The Floating Primrose Willow is a perennial aquatic plant with a fibrous and fleshy roos system. Although the stems may only grow to about 3’ long, it seems like they could go on forever due to them rooting at their nodes if the stems have wet ground to sprawl on. That can happen during the summer when the water level goes down. Strangely, the root system produces small “bladders” that help them float… That sounds like an idea for a photo.

Ludwigia peploides prefer growing in full sun although they take over a small pond in the back of the farm where they are in the shade most of the day. They also prefer growing in the mud and have basically adapted to floating on the water. Weird how there is another pond right next to the one they like, in full sun, where this species has never grown. There are two other ponds on the farm. one they like that basically dries up over the summer, and the other is spring-fed that they aren’t too fond of.

Ludwigia peploides subsp. glabrescens (Floating Primrose Willow) on 9-18-19, #634-29.

The stems are round, slightly succulent and spongy, and ascend at the tip. Emerging stems are sometimes somewhat hairy. Stems are green to reddish in color. The stems root at the lower leaf nodes if they are in contact with the soil. To be honest, this species can become a real pain in the neck…

The leaves grow in an alternate manner along the stems. Floating leaves are said to be glabrous (not hairy), shiny, broadly elliptic, broadly oblanceolate, broadly obovate, or nearly circular. They are tapered at the base and taper to and bluntly pointed at the tip. The leaves have smooth margins and short petioles (leaf stems) with small stipules where the petioles join the stem.

Ludwigia peploides subsp. glabrescens (Floating Primrose Willow) on 9-18-19, #634-27

The flowers have 5 yellow petals which are surrounded by 5 light green sepals. They are connected to the stems by 1-3” pedicels (flower stems).

Ludwigia peploides subsp. glabrescens (Floating Primrose Willow) on 9-18-19, #634-28.

Flowers produce 10 stamens in 2 unequal whorls, yellow filaments, and a strange-looking yellow pistil in the center.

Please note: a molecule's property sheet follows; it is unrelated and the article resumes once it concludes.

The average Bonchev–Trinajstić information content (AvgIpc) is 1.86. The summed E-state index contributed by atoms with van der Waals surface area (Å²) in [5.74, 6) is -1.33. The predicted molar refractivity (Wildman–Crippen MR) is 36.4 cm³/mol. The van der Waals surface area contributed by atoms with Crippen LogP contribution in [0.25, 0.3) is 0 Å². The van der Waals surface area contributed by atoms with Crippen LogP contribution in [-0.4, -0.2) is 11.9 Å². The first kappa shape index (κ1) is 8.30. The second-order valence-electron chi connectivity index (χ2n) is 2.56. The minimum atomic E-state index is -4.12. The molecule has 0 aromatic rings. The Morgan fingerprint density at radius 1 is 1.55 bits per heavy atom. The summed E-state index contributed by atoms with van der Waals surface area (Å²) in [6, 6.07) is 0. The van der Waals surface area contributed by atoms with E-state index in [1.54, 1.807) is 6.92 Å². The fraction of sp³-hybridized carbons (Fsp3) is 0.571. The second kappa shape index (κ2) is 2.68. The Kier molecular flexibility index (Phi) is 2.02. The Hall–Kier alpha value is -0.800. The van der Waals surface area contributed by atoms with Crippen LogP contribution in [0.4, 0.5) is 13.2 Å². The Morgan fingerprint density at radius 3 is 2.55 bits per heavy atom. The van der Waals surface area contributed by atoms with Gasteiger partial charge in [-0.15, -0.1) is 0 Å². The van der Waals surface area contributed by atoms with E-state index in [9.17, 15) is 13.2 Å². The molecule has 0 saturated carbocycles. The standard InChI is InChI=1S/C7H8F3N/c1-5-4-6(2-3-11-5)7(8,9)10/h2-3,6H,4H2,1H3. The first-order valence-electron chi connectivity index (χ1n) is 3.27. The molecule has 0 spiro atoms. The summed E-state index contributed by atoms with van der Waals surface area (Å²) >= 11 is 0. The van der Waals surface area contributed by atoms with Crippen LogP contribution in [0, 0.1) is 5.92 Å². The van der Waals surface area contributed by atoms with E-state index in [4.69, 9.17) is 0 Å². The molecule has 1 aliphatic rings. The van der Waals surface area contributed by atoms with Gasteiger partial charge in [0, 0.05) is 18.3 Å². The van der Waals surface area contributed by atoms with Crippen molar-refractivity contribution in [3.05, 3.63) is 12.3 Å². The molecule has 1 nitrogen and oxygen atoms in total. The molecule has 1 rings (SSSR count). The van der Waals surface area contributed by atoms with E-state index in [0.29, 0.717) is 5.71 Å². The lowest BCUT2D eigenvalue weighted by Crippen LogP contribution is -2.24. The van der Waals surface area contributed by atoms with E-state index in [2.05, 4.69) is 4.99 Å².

The flowers are pollinated by various species of bees.

The seed capsules contain 5 narrow cells with a row of seeds. These capsules open gradually.

Even though Ludwigia peploides can be a pain in the neck (especially if you are trying to fish along the shore), they provide nectar and pollen for bees, flies, skippers, and sometimes butterflies. Ducks feed on their seed and some insects feed on their leaves. The plants also provide cover for frogs and insects.

Ludwigia peploides subsp. glabrescens (Floating Primrose Willow) on the pond behind the barn on 7-11-21, #810-14.

The pond behind the barn doesn’t hold that much water anymore because of an issue with the bank on the south side. After years of the cows walking a certain path, it created a ditch that just kept getting bigger. The Floating Primrose Willow likes it… This is the pond I remember grandpa dragging the plants out of the pond with a rake.

I have enjoyed photographing and learning about the many wildflowers growing on the family farm and in other areas. I have grown over 500 different plants and identified over 250 wildflower species (most have pages listed on the right side of the blog). I am not an expert, botanist, or horticulturalist. I just like growing, photographing and writing about my experience. I rely on several websites for ID and a horticulturalist I contact if I cannot figure them out. Wildflowers can be somewhat variable from location to location, so sometimes it gets a bit confusing. If you see I have made an error, please let me know so I can correct what I have written.

I hope you found this page useful and be sure to check the links below for more information. They were written by experts and provide much more information. Some sites may not be up-to-date but they are always a work in progress. If you can, I would appreciate it if you would click on the “Like” below and leave a comment. It helps us bloggers stay motivated. You can also send an email to me at I would enjoy hearing from you especially if you notice something is a bit whacky.




NOTE: The data (figures, maps, accepted names, etc.) may not match on these websites. It depends on when and how they make updates and when their sources make updates. Some websites have hundreds and even many thousands of species to keep up with. Accepted scientific names change periodically and it can be hard to keep with as well. Some of the links may use a name that is a synonym on other sites. In my opinion, Plants of the World Online by Kew is the most reliable and up-to-date plant database and they make updates on a regular basis. I make updates “at least” once a year and when I write new pages or add new photos but I do get behind. We are all a work in progress. 🙂